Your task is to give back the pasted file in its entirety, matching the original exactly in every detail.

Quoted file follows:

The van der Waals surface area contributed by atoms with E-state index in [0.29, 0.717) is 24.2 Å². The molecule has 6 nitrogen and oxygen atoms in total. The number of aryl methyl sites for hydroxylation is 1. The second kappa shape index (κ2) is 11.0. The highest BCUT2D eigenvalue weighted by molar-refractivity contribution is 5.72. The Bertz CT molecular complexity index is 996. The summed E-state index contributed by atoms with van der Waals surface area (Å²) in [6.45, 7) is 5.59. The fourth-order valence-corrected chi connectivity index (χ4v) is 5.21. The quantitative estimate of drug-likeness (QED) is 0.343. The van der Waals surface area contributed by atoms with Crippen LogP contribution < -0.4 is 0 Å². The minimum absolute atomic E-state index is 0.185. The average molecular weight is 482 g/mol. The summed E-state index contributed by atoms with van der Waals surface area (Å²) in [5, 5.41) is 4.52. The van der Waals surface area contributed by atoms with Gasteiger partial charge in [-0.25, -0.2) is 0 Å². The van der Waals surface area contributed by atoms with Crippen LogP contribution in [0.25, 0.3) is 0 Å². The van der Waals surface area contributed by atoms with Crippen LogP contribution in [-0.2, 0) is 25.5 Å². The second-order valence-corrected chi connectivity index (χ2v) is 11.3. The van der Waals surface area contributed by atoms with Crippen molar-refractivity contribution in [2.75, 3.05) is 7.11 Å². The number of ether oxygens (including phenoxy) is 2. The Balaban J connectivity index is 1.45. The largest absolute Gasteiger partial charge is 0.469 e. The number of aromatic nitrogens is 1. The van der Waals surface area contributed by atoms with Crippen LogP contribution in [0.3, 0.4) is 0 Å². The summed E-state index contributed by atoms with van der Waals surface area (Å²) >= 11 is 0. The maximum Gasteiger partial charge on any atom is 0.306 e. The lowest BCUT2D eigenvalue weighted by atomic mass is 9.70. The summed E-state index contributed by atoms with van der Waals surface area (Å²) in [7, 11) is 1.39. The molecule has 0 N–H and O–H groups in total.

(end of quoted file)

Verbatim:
The van der Waals surface area contributed by atoms with E-state index in [0.29, 0.717) is 24.2 Å². The molecule has 6 nitrogen and oxygen atoms in total. The number of aryl methyl sites for hydroxylation is 1. The second kappa shape index (κ2) is 11.0. The highest BCUT2D eigenvalue weighted by molar-refractivity contribution is 5.72. The Bertz CT molecular complexity index is 996. The summed E-state index contributed by atoms with van der Waals surface area (Å²) in [6.45, 7) is 5.59. The fourth-order valence-corrected chi connectivity index (χ4v) is 5.21. The quantitative estimate of drug-likeness (QED) is 0.343. The van der Waals surface area contributed by atoms with Crippen LogP contribution < -0.4 is 0 Å². The minimum absolute atomic E-state index is 0.185. The average molecular weight is 482 g/mol. The summed E-state index contributed by atoms with van der Waals surface area (Å²) in [5, 5.41) is 4.52. The van der Waals surface area contributed by atoms with Gasteiger partial charge in [-0.25, -0.2) is 0 Å². The van der Waals surface area contributed by atoms with Crippen LogP contribution in [0.25, 0.3) is 0 Å². The van der Waals surface area contributed by atoms with Crippen LogP contribution in [-0.2, 0) is 25.5 Å². The second-order valence-corrected chi connectivity index (χ2v) is 11.3. The van der Waals surface area contributed by atoms with Crippen molar-refractivity contribution in [2.75, 3.05) is 7.11 Å². The number of ether oxygens (including phenoxy) is 2. The Balaban J connectivity index is 1.45. The largest absolute Gasteiger partial charge is 0.469 e. The number of aromatic nitrogens is 1. The van der Waals surface area contributed by atoms with Crippen LogP contribution in [0.3, 0.4) is 0 Å². The summed E-state index contributed by atoms with van der Waals surface area (Å²) >= 11 is 0. The maximum Gasteiger partial charge on any atom is 0.306 e. The lowest BCUT2D eigenvalue weighted by atomic mass is 9.70. The summed E-state index contributed by atoms with van der Waals surface area (Å²) in [7, 11) is 1.39. The molecule has 0 N–H and O–H groups in total.